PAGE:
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Bruce McFarland: City Council bullet-voting 101

Posted: March 12, 2010 6:41 p.m.
Updated: March 14, 2010 4:55 a.m.
 
Most of you have probably heard of bullet voting. Today we'll explore the best strategies to make sure the person or people you want elected, get elected.

First, I'd like to thank my friend and renowned Signal columnist Tim Myers for all his work handicapping the upcoming City Council election.

Like Myers, there is no doubt in my mind, that unless there are some extraordinary extenuating circumstances, the three incumbents will be re-elected.

Extenuating circumstances might include: a tremendous amount of money being spent on a challenger's campaign; a challenger managing to recruit a significant number of new voters, that is to say, voters who have never voted in the City Council race before; an incumbent dropping out of the race, leaving an open seat; or a challenger receiving the endorsement of a highly influential person in the community, like a popular congressman.

Two years ago, all of those conditions fell into place for Laurie Ender, plus she had the added benefit of using several seasoned campaigners to help her run a great campaign.

Extenuating circumstances are not very likely this election, as absentee ballots are scheduled to be mailed out Monday. And, City Council voting in Santa Clarita has an exceptionally high absentee turnout. Eight years ago, absentees accounted for about 52 percent of the ballots cast; both six and four years ago, about 61 percent; and two years ago, nearly 70 percent of the votes cast were by absentee ballots.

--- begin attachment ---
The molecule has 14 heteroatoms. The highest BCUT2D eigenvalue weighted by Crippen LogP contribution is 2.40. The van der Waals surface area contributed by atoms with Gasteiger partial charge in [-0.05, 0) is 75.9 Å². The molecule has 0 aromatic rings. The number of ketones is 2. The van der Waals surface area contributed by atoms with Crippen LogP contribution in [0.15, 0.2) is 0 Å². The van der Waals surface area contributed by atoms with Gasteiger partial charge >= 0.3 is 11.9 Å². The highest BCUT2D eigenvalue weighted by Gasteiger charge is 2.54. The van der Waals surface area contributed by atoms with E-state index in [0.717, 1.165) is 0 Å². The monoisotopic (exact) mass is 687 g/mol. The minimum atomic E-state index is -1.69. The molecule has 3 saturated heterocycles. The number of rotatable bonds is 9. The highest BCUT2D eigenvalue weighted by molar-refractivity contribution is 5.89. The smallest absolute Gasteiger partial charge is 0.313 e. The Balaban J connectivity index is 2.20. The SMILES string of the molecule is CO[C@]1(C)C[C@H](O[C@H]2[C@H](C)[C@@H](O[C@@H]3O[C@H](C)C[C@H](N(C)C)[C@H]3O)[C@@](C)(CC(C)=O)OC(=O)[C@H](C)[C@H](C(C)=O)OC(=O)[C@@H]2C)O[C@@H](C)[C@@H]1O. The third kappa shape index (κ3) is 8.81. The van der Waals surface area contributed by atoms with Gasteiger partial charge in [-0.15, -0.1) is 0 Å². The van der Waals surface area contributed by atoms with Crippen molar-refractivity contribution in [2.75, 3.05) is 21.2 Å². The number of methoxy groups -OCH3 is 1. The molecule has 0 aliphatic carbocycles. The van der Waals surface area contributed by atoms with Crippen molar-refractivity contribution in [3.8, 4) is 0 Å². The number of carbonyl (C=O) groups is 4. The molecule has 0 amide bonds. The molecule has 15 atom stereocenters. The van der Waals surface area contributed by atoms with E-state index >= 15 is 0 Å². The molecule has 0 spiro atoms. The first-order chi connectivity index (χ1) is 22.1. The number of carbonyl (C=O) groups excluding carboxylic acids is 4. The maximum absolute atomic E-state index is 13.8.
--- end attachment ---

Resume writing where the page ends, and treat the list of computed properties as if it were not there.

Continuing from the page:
According to California Campaign Disclosure Form 460, for the period ending Feb. 27, incumbents Marsha McLean and Frank Ferry each have about $17,000 cash remaining to spend on their campaigns, and Laurene Weste has about $22,000. Challenger David Gauny has the most available funds, at about $24,000, of a total "raised" of $32,000. About half of Gauny's $32,000 is a loan, and probably will need to be paid back. The next sizable amount of money raised is by TimBen Boydston, at about $14,000.

So it appears to me that Gauny and Boydston are the only ones with the finances needed to pull off extraordinary extenuating circumstances, and win a seat.

Henry Schultz has great community respect and name recognition in the valley, and Harrison Katz has been very busy recruiting new and young voters to his campaign. The only way that any of these candidates, or any other challenger for that matter, has a chance of winning a seat, is through an extraordinary amount of bullet voting.

So here's how to help get the person or people you want elected. If you love the City Council as it is and you see no reason to change, vote for all three incumbents. However, if you seriously want any of the challengers to win, don't vote for any incumbent. Even if you like one or two of the incumbents, a vote for them will almost certainly cancel out yours or someone else's vote for a challenger.

On the other hand, if you don't want any incumbent re-elected, and you don't care which challenger gets elected, vote for your favorite three, but remember that the four challengers listed above are the most likely possible winners.

The problem with the odds is that although it's not likely for any challenger to win (read Tim Myers), it is more unlikely that two challengers will win, and even less likely that three will win.

So, let's say you really want one of the top two challengers to win, like Boydston, then don't vote for Gauny, and vice versa. A vote for either one of these two may be the one vote that puts them in office.

If you are choosing Gauny or Boyston as your first choice, and as long as you don't vote for the other one, you are pretty safe in voting for any other non-incumbents as your second and third choices. If you like Schultz or Katz, a vote for them should not impact Gauny or Boydston, but it will send a message about not liking the incumbents.

Thanks for reading and don't forget to vote - who knows, your vote may make the difference.

Bruce McFarland is a Santa Clarita resident. His column reflects his own views and not necessarily those of The Signal.

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